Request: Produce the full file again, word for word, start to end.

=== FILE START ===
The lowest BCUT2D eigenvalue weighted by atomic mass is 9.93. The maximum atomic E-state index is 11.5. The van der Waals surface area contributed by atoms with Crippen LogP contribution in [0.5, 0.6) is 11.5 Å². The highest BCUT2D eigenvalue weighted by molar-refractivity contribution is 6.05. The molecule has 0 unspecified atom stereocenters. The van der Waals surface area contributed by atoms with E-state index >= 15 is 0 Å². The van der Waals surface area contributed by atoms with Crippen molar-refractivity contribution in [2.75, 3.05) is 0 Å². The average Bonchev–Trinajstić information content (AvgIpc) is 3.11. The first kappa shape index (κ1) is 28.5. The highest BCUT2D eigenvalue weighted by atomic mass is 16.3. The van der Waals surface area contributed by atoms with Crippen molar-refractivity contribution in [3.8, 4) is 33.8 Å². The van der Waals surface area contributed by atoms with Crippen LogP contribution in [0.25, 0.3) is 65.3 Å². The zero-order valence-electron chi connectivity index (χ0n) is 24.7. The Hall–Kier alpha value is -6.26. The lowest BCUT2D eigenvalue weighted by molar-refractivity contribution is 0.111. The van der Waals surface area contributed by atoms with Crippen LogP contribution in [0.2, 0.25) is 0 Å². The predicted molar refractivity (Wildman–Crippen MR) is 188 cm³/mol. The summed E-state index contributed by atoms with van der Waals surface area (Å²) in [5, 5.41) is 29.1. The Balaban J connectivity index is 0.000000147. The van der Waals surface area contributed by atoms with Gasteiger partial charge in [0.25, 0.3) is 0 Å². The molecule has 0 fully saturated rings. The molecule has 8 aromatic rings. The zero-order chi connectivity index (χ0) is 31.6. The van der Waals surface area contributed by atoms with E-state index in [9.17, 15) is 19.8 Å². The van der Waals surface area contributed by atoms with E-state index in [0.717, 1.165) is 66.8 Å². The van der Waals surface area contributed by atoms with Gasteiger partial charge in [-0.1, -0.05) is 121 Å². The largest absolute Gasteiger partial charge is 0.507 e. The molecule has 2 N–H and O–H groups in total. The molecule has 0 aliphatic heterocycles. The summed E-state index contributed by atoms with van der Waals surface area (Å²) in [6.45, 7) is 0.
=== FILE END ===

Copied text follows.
The lowest BCUT2D eigenvalue weighted by atomic mass is 9.93. The maximum atomic E-state index is 11.5. The van der Waals surface area contributed by atoms with Crippen LogP contribution in [0.5, 0.6) is 11.5 Å². The highest BCUT2D eigenvalue weighted by molar-refractivity contribution is 6.05. The molecule has 0 unspecified atom stereocenters. The van der Waals surface area contributed by atoms with E-state index >= 15 is 0 Å². The van der Waals surface area contributed by atoms with Crippen molar-refractivity contribution in [2.75, 3.05) is 0 Å². The average Bonchev–Trinajstić information content (AvgIpc) is 3.11. The first kappa shape index (κ1) is 28.5. The highest BCUT2D eigenvalue weighted by atomic mass is 16.3. The van der Waals surface area contributed by atoms with Crippen molar-refractivity contribution in [3.8, 4) is 33.8 Å². The van der Waals surface area contributed by atoms with Crippen LogP contribution in [0.25, 0.3) is 65.3 Å². The zero-order valence-electron chi connectivity index (χ0n) is 24.7. The Hall–Kier alpha value is -6.26. The lowest BCUT2D eigenvalue weighted by molar-refractivity contribution is 0.111. The van der Waals surface area contributed by atoms with Crippen LogP contribution in [0.2, 0.25) is 0 Å². The predicted molar refractivity (Wildman–Crippen MR) is 188 cm³/mol. The summed E-state index contributed by atoms with van der Waals surface area (Å²) in [5, 5.41) is 29.1. The Balaban J connectivity index is 0.000000147. The van der Waals surface area contributed by atoms with Gasteiger partial charge in [0.25, 0.3) is 0 Å². The molecule has 0 fully saturated rings. The molecule has 8 aromatic rings. The zero-order chi connectivity index (χ0) is 31.6. The van der Waals surface area contributed by atoms with E-state index in [9.17, 15) is 19.8 Å². The van der Waals surface area contributed by atoms with E-state index in [0.717, 1.165) is 66.8 Å². The van der Waals surface area contributed by atoms with Gasteiger partial charge in [-0.1, -0.05) is 121 Å². The largest absolute Gasteiger partial charge is 0.507 e. The molecule has 2 N–H and O–H groups in total. The molecule has 0 aliphatic heterocycles. The summed E-state index contributed by atoms with van der Waals surface area (Å²) in [6.45, 7) is 0.